When it comes to the famed mommy wars, I’m pretty much a conscientious objector. I not only don’t care what you do with your kids, I object to the whole idea that if I do care it means that we are at war.
Seriously, carry your kid around in a hemp sling that you wove yourself, leave your kid parked in front of the TV for 8 hours a day, feed him nothing but McDonald’s or nothing but organic tofu, I don’t care.
But, the Girl Scouts of America (GSA) may push me into the wars. I have found myself increasingly aggravated by mothers using Facebook to sell their daughter’s girl scout cookies.
I love Facebook, I use it in my own work. I think social media and trading on connections to accomplish something is legitimate and useful. I will gladly ask you to “like” my blog posts and retweet messages that I need to get out for work. I will use it to ask you to help me find a job. I will even use it to ask you to support my cause. But my daughter’s troop isn’t my cause, it’s hers, and she doesn’t know from Facebook.
In my mind, Facebook is not only not appropriate for selling girl scout cookies, it actually defeats the purpose of selling them and also the purpose of Facebook.
What is the purpose of selling girl scout cookies? I don’t think it’s about making money for the troop. Honestly, I’ll spend more money shipping the cookies to out of town friends and family than the troop will make off the boxes.
I think selling cookies is about teaching our girls not only some basic selling skills, but also some basic social connection skills.
My one positive memory of being in Girl Scouts is selling cookies. I loved it, the strategizing over who to ask and the rare opportunity to make a long-distance phone call to my grandparents. Mainly though I loved Mrs. Gladstein, my favorite Hebrew School teacher. Every year I would ask her if she wanted to buy a box of cookies. She would very seriously look at the list, and then say in her vague, European accent “Ach, I can’t decide, you tell me, what are the best?” I would tell her to get Tagalongs. Then, when delivery time came I would bring her box of Tagalongs to the Jewish Community Center. “Oy,” Mrs. Gladstein would say, “I seem to remember that you like these, you should keep them dear.”
Now, I was, to put it mildly, a child in need of adult attention and connection. The fact that Mrs. Gladstein and her yearly gift of girl scout cookies still makes me cry is proof of that. My own daughter is hopefully not so needy. But she has her own version. When she got her order sheet the first thing she said was, “Oh, my uncles will buy from me.”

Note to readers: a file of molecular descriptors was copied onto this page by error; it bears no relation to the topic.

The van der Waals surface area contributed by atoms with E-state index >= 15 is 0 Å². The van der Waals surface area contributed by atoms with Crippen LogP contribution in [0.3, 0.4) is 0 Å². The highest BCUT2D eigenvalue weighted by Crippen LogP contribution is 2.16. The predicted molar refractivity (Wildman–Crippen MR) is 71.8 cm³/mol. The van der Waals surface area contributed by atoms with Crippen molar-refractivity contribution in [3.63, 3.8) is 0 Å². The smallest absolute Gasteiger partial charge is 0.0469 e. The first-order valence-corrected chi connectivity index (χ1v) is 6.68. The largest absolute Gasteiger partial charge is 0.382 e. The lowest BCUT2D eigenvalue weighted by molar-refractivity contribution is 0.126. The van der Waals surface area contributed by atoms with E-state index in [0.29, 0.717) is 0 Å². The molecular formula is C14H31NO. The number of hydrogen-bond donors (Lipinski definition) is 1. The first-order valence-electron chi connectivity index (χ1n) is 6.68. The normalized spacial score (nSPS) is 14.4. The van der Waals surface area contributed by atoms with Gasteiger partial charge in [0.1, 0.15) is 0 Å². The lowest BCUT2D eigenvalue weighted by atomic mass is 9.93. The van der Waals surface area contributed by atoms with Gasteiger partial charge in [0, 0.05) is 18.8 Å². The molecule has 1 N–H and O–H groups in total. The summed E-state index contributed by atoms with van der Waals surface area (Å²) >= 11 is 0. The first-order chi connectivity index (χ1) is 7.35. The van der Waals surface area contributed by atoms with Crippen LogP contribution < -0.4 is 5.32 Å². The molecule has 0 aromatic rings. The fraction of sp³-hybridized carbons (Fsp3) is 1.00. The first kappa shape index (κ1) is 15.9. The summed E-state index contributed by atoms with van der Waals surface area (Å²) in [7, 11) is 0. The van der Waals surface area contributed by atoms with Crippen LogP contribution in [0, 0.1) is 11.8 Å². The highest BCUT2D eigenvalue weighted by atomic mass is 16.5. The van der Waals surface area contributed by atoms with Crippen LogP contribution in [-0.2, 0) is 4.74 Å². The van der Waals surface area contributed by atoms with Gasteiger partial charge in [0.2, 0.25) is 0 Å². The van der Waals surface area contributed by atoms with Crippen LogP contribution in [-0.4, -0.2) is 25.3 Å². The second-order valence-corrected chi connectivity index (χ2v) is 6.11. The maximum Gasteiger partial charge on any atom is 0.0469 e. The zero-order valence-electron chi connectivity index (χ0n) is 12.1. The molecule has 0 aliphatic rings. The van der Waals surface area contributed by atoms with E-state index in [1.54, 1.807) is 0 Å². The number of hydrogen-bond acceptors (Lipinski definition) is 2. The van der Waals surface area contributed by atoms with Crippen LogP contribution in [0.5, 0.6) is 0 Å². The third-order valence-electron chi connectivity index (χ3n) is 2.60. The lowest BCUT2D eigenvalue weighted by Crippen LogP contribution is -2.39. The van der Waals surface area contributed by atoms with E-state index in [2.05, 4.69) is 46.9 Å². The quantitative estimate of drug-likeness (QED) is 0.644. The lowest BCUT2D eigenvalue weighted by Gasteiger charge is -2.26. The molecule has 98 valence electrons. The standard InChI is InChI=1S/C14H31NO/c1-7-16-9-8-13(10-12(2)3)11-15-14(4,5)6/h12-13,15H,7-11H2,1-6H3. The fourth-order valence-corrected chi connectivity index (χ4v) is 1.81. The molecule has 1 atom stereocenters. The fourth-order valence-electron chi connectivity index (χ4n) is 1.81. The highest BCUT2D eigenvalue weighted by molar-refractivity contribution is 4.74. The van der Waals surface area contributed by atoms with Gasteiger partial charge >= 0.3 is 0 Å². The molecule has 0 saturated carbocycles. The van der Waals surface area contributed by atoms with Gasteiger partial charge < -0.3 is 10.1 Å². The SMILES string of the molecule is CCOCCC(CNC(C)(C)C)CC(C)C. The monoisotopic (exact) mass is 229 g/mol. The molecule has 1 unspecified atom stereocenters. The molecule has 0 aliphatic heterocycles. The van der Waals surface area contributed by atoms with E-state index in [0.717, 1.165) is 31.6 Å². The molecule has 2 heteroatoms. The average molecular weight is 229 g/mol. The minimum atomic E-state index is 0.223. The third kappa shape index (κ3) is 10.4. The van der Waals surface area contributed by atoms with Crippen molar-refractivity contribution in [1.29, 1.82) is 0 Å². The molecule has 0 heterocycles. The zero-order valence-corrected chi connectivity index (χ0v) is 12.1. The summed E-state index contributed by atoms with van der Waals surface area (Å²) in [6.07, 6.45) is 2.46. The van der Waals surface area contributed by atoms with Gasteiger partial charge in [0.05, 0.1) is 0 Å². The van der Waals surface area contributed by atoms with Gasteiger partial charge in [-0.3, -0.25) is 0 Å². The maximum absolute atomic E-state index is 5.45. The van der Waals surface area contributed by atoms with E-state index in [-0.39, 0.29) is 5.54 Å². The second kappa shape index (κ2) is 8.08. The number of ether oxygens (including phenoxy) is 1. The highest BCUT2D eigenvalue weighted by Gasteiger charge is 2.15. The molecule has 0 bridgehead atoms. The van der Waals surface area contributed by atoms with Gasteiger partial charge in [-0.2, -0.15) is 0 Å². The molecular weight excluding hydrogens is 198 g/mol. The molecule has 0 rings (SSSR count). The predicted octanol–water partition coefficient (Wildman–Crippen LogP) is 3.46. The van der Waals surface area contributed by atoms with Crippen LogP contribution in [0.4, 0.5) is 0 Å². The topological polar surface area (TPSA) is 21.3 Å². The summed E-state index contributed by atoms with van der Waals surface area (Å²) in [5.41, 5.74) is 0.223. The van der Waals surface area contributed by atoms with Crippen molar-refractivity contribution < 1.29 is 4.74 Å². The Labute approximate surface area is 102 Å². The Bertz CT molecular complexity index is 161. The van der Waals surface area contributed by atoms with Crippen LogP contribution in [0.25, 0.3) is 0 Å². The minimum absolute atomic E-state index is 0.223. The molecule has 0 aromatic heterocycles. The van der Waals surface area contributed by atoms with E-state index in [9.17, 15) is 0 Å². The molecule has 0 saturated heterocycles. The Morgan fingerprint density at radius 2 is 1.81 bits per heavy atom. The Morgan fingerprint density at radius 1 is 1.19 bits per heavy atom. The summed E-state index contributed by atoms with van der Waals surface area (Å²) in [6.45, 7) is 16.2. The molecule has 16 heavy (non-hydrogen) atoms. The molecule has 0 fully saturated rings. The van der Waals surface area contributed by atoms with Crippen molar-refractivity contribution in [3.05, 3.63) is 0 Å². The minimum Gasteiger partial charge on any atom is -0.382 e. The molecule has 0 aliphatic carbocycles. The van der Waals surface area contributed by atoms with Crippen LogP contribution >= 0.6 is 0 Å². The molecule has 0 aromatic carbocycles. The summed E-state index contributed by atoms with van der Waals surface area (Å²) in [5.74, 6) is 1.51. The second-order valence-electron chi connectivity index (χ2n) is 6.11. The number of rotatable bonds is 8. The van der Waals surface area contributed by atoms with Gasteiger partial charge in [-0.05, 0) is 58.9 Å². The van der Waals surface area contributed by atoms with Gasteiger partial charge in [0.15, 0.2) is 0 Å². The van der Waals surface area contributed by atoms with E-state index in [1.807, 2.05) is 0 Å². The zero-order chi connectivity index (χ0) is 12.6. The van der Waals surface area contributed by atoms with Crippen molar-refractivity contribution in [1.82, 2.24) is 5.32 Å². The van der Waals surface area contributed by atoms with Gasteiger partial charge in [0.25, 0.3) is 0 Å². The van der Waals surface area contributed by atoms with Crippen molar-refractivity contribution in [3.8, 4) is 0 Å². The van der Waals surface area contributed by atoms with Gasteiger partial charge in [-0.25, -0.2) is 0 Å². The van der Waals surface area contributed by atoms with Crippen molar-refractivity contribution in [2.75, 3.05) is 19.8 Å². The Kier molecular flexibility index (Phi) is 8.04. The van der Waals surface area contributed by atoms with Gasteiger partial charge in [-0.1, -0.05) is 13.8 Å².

Watching her approach her uncles (my oldest friends) and watching them fall over themselves to order more cookies than even they can eat, there’s no doubt that she is not learning much about the hard sell. But she is learning something else.
She’s learning that there are special people in her life. Adults she can depend on for absolutely anything. Adults who notice her, love her and support her. Adults who one day she can text, tweet, FB poke, or activate the implant in her brain to telepathically connect to and they will do anything from buying a box of cookies to bailing her out of jail to calling her mother to tell her something difficult.
Selling cookies to people is one small step in learning how connections are made.
It’s certainly overstating the case to say that if I use Facebook to sell my daughter’s cookies, my daughter will not learn how to create social networks on her own. I’m not opposed to parents asking some friends or coworkers on behalf of their daughters, but I feel like at least the impetuous for that ask has to come from the child herself. Since my daughter doesn’t even know Facebook exists, so I don’t see her thinking of it as a sales tool.
So, at the risk of being a sanctimommy I ask you this. Before you update your status to ask people to buy cookies, ask yourself why. Why is your daughter selling cookies and is this really helping her meet those goals?
If you decide to do it anyway, that’s fine, I promise you, we aren’t at war. I’ll even bring over a hemp baby sling filled with chicken nuggets to prove it.